This question of value that we have been discussing throughout the semester in regard to objects and how they relate to the human influences around them is one that I have decided has no singular conclusion. In a former blog post, I used Graham Hill's TED Talk on the relationship between possession accumulation and stress to attempt to highlight the problems that can arise by attaching too much value to something like an inanimate object in conjunction with having a focus on accumulation of objects as possessions. While I do think that there is good value in forming sentimental bonds and emotional attachments to objects, I also believe that assigning too much value can have a detrimental effect on happiness. For example, I have a friend who loves expensive shoes. They have more shoes than I could possibly imagine being able to wear in one year unless there were multiple midday swaps. However, this habit of accumulation has actually substantially increased the levels of stress in this person's life because if there is a stretch of time where no new shoes have been bought, they become very anxious and I will find them pouring through Pintrest and Etsy in search of the perfect pair of shoes to calm the mounting storm of anxiety. Recently, with our discussions of material culture in mind, I tried to (very delicately) ask my friend why expensive shoes are such a huge part of their life and if they think that their need to accumulate them alleviates or adds to their stress levels. They very candidly told me that it definitely adds stress. However, they made the point that they have become known amongst our friends, co-workers, and peers as the person with the "kick ass" sense of style and they start to feel like they are stagnating if they do not continue to accumulate possessions that reflect this perception of them. This then led to a discussion on what the relevance is between self-esteem and material possessions. The result of that conversation was that we both agreed that everyone has at least some facet of the tendency to attach value to objects and that this perceived value affects their social psychology.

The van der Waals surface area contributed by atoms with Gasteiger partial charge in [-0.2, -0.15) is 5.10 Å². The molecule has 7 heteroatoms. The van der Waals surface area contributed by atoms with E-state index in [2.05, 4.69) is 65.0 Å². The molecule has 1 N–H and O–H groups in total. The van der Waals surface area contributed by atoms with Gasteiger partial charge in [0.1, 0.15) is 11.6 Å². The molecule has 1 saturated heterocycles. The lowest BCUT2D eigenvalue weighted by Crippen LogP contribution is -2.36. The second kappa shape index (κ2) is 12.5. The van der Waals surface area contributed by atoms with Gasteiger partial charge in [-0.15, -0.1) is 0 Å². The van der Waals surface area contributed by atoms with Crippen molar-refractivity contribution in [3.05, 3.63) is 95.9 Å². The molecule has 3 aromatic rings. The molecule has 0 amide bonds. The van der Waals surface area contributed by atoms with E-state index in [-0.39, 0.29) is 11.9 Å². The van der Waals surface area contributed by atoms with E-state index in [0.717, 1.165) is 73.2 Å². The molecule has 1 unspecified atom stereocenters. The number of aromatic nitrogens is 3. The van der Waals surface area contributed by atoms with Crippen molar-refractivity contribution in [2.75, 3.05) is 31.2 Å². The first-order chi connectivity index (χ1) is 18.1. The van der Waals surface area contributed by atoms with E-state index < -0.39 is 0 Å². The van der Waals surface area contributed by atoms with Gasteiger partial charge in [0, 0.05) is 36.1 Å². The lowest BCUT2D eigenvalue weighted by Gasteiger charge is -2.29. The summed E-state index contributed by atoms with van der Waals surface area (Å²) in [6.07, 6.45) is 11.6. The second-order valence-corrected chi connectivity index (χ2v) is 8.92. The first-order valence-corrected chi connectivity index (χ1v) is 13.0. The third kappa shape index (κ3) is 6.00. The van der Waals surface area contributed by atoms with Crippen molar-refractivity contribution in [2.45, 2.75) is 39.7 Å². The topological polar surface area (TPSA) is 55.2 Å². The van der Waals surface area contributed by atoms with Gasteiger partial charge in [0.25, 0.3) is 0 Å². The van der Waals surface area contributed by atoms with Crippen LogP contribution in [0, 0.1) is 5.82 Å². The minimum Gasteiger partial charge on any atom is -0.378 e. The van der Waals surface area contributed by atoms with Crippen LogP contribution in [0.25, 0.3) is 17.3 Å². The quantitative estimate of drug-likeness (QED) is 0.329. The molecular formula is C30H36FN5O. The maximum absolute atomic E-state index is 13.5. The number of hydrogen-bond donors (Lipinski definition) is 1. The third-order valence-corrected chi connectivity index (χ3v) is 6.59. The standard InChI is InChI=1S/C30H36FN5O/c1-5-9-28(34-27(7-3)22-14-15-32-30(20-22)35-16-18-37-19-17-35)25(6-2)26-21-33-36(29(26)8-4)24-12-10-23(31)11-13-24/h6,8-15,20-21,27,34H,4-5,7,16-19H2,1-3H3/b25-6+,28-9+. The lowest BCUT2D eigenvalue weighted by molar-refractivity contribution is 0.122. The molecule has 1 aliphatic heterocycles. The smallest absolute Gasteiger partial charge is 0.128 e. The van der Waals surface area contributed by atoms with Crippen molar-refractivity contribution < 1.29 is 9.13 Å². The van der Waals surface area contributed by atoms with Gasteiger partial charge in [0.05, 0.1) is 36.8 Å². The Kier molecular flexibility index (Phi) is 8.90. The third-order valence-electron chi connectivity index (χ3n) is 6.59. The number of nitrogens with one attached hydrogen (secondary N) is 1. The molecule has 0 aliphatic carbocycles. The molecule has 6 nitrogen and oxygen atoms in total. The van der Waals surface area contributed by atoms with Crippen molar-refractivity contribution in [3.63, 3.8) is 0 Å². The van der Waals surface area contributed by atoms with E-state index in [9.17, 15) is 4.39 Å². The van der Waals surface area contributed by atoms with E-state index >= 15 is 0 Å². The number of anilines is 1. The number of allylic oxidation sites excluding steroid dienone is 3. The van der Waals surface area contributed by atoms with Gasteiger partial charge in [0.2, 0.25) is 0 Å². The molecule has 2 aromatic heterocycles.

(These shoes made by Versace will run you about $2,000. Would owning these bring you pleasure or stress from the cost? Even if you can afford it, what do $2,000 shoes do for you? Photo courtesy of Versace.)
I guess where I'm going with all this is that there is a definite, perceptible relationship between the value that we assign objects and the value that we assign to ourselves - whether we decide to acknowledge it at varying levels or not. So, when we buy a new car, gadget, or doorknob I believe there is a part of the psyche that assigns greater value to ourselves with that new acquisition. Disregarding any moral or ethical cultural judgment that could be discerned from that notion, this idea of "value" that has been discussed throughout the semester is something that can be studied and measured through the analysis of spending habits, stress levels, and the impact of things like media and advertisement on the consumer culture. Hill's TED Talk on the relationship between stress and the need to accumulate possessions is only one of many sources that can be referenced. Kinneavy, Kilmer, Prown, and Roberts all argue aspects of why objects and material things have such an impact on our culture and psychology.